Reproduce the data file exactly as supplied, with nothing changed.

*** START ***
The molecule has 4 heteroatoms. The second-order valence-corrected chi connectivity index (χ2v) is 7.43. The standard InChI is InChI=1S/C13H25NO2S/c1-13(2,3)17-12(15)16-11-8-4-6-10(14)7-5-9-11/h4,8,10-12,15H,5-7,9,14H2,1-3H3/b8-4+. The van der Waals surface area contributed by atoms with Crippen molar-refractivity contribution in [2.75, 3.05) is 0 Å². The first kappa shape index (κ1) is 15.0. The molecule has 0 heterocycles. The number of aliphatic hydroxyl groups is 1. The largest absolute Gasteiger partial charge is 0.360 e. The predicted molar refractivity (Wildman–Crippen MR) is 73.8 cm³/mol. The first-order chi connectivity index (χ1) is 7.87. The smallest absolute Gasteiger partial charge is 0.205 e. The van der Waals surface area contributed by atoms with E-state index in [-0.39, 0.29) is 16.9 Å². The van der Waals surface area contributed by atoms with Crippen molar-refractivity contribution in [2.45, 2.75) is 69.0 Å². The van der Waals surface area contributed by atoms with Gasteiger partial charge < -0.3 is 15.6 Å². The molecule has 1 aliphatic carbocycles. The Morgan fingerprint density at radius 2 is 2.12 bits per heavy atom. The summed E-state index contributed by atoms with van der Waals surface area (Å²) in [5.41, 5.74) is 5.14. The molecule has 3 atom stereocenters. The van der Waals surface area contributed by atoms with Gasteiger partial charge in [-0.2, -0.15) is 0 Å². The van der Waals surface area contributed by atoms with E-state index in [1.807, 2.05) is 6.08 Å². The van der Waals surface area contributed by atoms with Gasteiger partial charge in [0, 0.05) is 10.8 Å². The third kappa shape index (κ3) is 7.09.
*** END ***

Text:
The molecule has 4 heteroatoms. The second-order valence-corrected chi connectivity index (χ2v) is 7.43. The standard InChI is InChI=1S/C13H25NO2S/c1-13(2,3)17-12(15)16-11-8-4-6-10(14)7-5-9-11/h4,8,10-12,15H,5-7,9,14H2,1-3H3/b8-4+. The van der Waals surface area contributed by atoms with Crippen molar-refractivity contribution in [2.75, 3.05) is 0 Å². The first kappa shape index (κ1) is 15.0. The molecule has 0 heterocycles. The number of aliphatic hydroxyl groups is 1. The largest absolute Gasteiger partial charge is 0.360 e. The predicted molar refractivity (Wildman–Crippen MR) is 73.8 cm³/mol. The first-order chi connectivity index (χ1) is 7.87. The smallest absolute Gasteiger partial charge is 0.205 e. The van der Waals surface area contributed by atoms with E-state index in [-0.39, 0.29) is 16.9 Å². The van der Waals surface area contributed by atoms with Crippen molar-refractivity contribution in [2.45, 2.75) is 69.0 Å². The van der Waals surface area contributed by atoms with Gasteiger partial charge < -0.3 is 15.6 Å². The molecule has 1 aliphatic carbocycles. The Morgan fingerprint density at radius 2 is 2.12 bits per heavy atom. The summed E-state index contributed by atoms with van der Waals surface area (Å²) in [5.41, 5.74) is 5.14. The molecule has 3 atom stereocenters. The van der Waals surface area contributed by atoms with Gasteiger partial charge in [-0.2, -0.15) is 0 Å². The van der Waals surface area contributed by atoms with E-state index in [1.807, 2.05) is 6.08 Å². The van der Waals surface area contributed by atoms with Gasteiger partial charge in [0, 0.05) is 10.8 Å². The third kappa shape index (κ3) is 7.09.